Published by: Shruti Kulshreshtha

Name of the case: Shri Marthanda Varma (D) through LRs and Anr. vs State of Kerala & Ors.

Citation: Civil Appeal No. 2732 of 2020 (Arising out of Special Leave Petition No. 11295 of 2011) and No.12361 of 2011.

Date of Judgment: 13 July 2020

Bench: Justice Uday Umesh Lalit and Justice Indu Malhotra


There exist multiple versions of the origination story of this temple. According to modern history, Anizham Thirunal Marthandavarma was the one behind the establishment of Travancore, earlier known as Venad. Before this, the temple’s control and management were in the hands of Ettarayogam, which contained 8 ½ people, namely, 7 brahmins, 1 Nair chieftain, and the King, whose vote was considered to be ½. The king had minimal authority, while the brahmins controlled the temple and the properties associated with the temple.

A conflict between two parties arose, the Ettuveettil Pillamars and Marthandavarma, for becoming the king. The brahmins who managed the temple sided with the Ettuveettil Pillamars and wanted the previous king’s son to take the throne, instead of his nephew who was Marthandavarma. This conflict ended with the success of Marthandavarma, who became the new king. Marthandavarma assumed complete control of the State and the temple. He took the initiative to install a new idol and reconstruct the temple after a fire that had taken place. In addition, the king gave away his kingdom to Padmanabha Swamy and declared himself to be a servant of the deity. He changed his name to Padmanabhadasa. Marthandavarma was the king of Travancore from 1729 to 1758. The temple was under the direct control and management of Marthandavarma for this whole period. The Original deed of dedication was drafted in Malayalam, but a translated version is present in the judgment.[1] All this clears out that the temple shall be continued to function under the direct control and management of the kings of Travancore.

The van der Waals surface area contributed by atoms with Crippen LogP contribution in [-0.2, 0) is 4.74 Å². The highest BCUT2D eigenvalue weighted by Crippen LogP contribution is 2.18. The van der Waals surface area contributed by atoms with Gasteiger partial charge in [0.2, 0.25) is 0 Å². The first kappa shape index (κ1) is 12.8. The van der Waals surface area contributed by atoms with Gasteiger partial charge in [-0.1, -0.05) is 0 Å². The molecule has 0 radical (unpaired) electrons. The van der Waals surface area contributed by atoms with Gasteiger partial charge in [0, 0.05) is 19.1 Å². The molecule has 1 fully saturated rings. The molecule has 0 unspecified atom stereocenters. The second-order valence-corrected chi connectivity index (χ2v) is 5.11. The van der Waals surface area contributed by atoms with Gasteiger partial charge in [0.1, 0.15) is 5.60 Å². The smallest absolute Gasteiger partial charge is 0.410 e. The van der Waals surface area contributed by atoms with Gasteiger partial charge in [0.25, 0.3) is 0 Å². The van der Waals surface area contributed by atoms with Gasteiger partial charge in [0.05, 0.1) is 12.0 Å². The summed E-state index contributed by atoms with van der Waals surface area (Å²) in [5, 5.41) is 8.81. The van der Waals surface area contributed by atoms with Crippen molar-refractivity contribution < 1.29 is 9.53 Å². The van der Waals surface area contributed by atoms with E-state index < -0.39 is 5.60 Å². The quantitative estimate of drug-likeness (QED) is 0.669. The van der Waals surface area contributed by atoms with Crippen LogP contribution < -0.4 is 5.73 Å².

Marthandavarma became a servant of the deity and managed the temple as a servant itself. He also emphasized on this ritual to follow through the years and generations.[2] Thus, the successors of Marthandavarma followed the Marumakkathayam law (law of inheritance) and ruled as servants of the deity for the following years. An agreement was executed stating that an amount of ₹ 51 lakhs would be paid by the Travancore government annually to the temples which included ₹ 6 lakhs for the maintenance of the temple. This agreement also stated that the control and management of the temple would be under the supervision of the King through his Executive Officer. In 1947, the King of Travancore issued a proclamation clarifying the rules of succession in the royal family of Travancore.